All the ingredients for another financial meltdown still linger
Kirsty Wigglesworth, Associated Press
Five years ago, the world of finance and economics changed forever.
At least that’s the story.
It started with a sad milestone in Wall Street history: the fall of the House of Lehman.
Between Sept. 13 and Sept. 20, 2008, Lehman Bros., the legendary 158-year-old Wall Street firm, wobbled, stumbled and finally ceased to exist. In the conventional narrative, the failure of Lehman and the equally storied trading outfit Bear Stearns was part of an epic, once-in-a-generation meltdown in which global financial markets collapsed simultaneously in ways that nobody could have possibly foreseen.
But some people did foresee the disaster. I was one of them.
In July 2007, soon after the Dow Jones industrial average crossed 14,000 for the first time, I wrote a column for the Los Angeles Times with the headline “14,000 reasons to be skeptical.” My point was that if you looked through the euphoria and focused on the wild flows of capital and massive increases in debt, it looked like a classic bubble. And history does not treat bubbles kindly.
Although I didn’t know the bubble would burst immediately, within a month the Dow had fallen more than 1,000 points to less than 13,000. From there, the rout was on.
By the time the real crisis hit and Lehman and Bear Stearns imploded, the Dow was below 10,000. The S&P 500 index was down almost 30 percent. The market was waiting for more bad news.
But that was five years ago. Surely in the intervening half a decade we’ve made the necessary changes to create safer financial markets that aren’t as susceptible to damaging excess and are insulated enough that they can’t crush the overall economy?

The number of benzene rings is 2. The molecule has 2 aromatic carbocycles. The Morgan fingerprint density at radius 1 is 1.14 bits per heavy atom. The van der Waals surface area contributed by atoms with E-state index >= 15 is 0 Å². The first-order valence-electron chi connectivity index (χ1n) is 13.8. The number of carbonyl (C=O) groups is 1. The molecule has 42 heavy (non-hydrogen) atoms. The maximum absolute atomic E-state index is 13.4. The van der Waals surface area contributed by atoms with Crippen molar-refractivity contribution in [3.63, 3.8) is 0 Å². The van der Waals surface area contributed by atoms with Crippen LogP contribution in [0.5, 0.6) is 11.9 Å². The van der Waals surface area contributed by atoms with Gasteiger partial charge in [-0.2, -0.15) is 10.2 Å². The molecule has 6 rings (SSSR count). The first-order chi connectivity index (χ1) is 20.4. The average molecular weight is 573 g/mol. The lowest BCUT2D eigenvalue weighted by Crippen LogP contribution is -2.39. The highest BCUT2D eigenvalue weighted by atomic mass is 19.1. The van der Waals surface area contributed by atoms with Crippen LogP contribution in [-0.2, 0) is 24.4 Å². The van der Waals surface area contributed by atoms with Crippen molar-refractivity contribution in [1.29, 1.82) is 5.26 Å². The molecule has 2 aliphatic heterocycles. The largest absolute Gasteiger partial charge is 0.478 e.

In a word, no. Indeed, there have been practically no structural changes in our financial system at all. The systemic risks of another bubble booming and busting remain as acute as they were five years ago. All that’s different, for now, are the surrounding economic conditions.
Bubbles develop when a glut of capital ends up chasing increasingly scarce assets. In 2007 and 2008, the bubble was in corporate and consumer debt. As interest rates fell, investors turned more and more to riskier ventures in the hunt for yield.
This was readily apparent in the private-equity business, where banks were throwing so much money at takeover deals that the private-equity partnerships couldn’t put it all to work. Banks usually are pretty staid investors, and private-equity funds typically have to go searching for cash. This was definitely a dramatic turn of events.
The bubble also was clear in consumer debt markets. Remember zero-down-payment subprime mortgages? They were a pretty good clue. Remember when the average household debt increased for two straight years, peaking at $18,285 in the fourth quarter of 2007? Another hint. The idea that millions of people were watching TV shows with names like “Flip This House”? Dead giveaway.
With historic amounts of capital moving in increasingly risky directions, it was only a matter of time before the system caved in on itself. That’s essentially what happened.
Today, capital is not racing through the economy. Household debt is down 12% from its peak in 2008, as Americans pay off their ballooned credit card debt and auto loans. Corporate spending is only just beginning to rebound from a dismal retrenchment that severely depressed wages and further squeezed consumers.
The sense of mania and euphoria of five years ago has been replaced by a somber hopefulness. The S&P 500 is near its all-time high. But with the economy the way it is, we don’t feel like celebrating.